Despite an improvement in recent years, let’s face facts — there remains a serious shortage of women pursuing careers in engineering. Europe-wide, women represent only 20% of the engineering workforce, with Switzerland and the United Kingdom having the greatest deficits.
Although there remains much to be done, Siemens is running multiple initiatives to try and address, and resolve, this important issue. One way is the education project called SeeWomen which aims to inspire and motivate female students to pursue careers in science, technology, engineering and maths (STEM).
To mark International Women’s Day, set up to celebrate women’s social, economic and cultural achievements, we speak to five female engineers to find out the lessons they have learnt during their time in the industry.
Outnumbered does not mean unwelcome
Yomna is the only woman working amongst 40 men, and is the first woman in the Middle East to hold her specific role. Her work involves re-commissioning gas turbines; a highly technical task that can see her being called to spend weeks in various locations across the Middle East with little notice.
Despite being the only woman on the job, she has never felt like she doesn’t belong. “They didn’t try to shut me out or treat me like I’m different,” she says. “I do not recall having someone who turned me down or told me, ‘You ask too many questions’ or say, ‘Why do you want to learn this?’”
That being said, she also stresses the importance of addressing the gender gap — and believes educating female engineering students about roles such as hers is one way to approach this. She suggests universities should take more engineering students to power plants so they can see for themselves what the role requires.
Anything is possible
Flying the flag for the next generation of engineers, Kelly left her home country of South Africa to take on the Europeans at Siemens program in Germany. With hands-on and academic training, the three-and-a-half year program was set up to prepare young people for a future career in engineering.
Like Yomna, she wants to show that anything is possible. “Some people have stereotypes — they think women can’t do this and can’t do that. But women can do anything, just the same as men,” she says. When she was still at school, she would mentor girls in maths and science — subjects she excelled in. “I wanted to empower them through education,” she says.
Don’t change who you are to fit in
Being outnumbered is nothing new for Victoria, who spent more than six years as an Aircraft Engineer in the Royal Navy. But being female in a male-orientated environment taught her the importance of being herself rather than trying to mould herself to fit in. “It’s okay to be female, don’t try and be a man. Don’t take on their masculine traits, just be a female and you’ll get respect,” she says.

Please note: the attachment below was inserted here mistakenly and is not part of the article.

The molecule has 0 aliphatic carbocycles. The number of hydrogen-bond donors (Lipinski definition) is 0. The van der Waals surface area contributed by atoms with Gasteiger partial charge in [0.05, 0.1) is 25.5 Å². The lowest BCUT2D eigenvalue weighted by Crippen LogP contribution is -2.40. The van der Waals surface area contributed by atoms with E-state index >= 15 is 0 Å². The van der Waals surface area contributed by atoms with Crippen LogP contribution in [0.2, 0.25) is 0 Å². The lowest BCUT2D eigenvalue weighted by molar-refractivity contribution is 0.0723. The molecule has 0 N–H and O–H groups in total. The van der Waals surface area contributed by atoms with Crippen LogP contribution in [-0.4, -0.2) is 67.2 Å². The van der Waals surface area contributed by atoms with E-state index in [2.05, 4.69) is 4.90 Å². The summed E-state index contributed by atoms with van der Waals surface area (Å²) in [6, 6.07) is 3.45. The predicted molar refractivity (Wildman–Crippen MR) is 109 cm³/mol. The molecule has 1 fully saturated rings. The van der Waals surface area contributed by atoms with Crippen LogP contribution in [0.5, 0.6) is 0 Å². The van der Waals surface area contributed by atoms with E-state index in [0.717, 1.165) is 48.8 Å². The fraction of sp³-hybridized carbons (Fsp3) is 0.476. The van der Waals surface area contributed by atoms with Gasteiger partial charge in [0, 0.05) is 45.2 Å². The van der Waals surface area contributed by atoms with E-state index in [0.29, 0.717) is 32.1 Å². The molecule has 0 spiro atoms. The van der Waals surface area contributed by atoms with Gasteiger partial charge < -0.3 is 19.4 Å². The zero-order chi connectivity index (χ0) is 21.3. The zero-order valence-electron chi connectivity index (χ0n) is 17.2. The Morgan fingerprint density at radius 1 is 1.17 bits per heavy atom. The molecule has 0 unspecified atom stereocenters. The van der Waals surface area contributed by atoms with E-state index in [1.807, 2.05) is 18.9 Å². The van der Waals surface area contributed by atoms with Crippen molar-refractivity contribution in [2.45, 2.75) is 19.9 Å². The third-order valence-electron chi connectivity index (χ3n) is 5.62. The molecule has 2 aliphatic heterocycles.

She also believes many women need to gain more confidence when applying for roles. “I think women tend to look at job descriptions and say ‘I have to tick every single box’, whereas a man would say, ‘Well, I tick five of the 10, I’ll apply for it. I think it’s a confidence issue.”
Victoria is an ambassador for getting more women into engineering roles, and supports those in mid-level management to move up to senior positions. She is also committed to helping young women to join engineering positions and finds opportunities to do so wherever she can, including mentorship and public speaking at events.
Never underestimate strong mentors
Shivani works on the Smart Cities Mission in India, which is a government-led program to add a layer of smart technology to its cities in order to make them more sustainable and future-ready. Looking back to her mechanical engineering degree, she was one of four girls in a class of 150, and within the first two jobs post university, she was the only female engineer. But her experiences didn’t detract from her passion for the industry, instead she learned from them. “Fighting stereotypes motivated me to be my own person,” she says.
Joining Siemens, she worked within a factory with 10–15 women and more than 1,000 men. “What was pleasantly surprising though was that my gender didn’t matter, the only thing that mattered was the quality of the work,” she says.
She credits strong mentors and bosses who have helped her to achieve professional success by viewing her as a person rather than simply an employee. “They’ve each been incredibly supportive and encouraging in their own way. I think that’s what I love about Siemens, they truly understand that people work for people.” Currently on maternity leave, Shivani says that her time with the company has also helped her to realize it’s possible to have both a successful career and a family. “It can all be balanced,” she says. “All you need is someone in your corner.”
Go for it!
Under-representation signals opportunity for Sarah, an engineer-turned-operations manager who oversees a factory floor which creates 1.3 million motor drives each year. Because there is a shortage of engineers in general, she believes it’s the perfect time to get qualified and pursue the career. “There’s loads of opportunities as there’s a huge shortage of engineers, it doesn’t matter if you’re male or female,” she says. “Once you have done an apprenticeship or an engineering degree, get out there!”
Yomna, Kelly, Victoria, Shivani and Sarah are all Future Makers — five of the 372,000 talented people working with us to shape the future.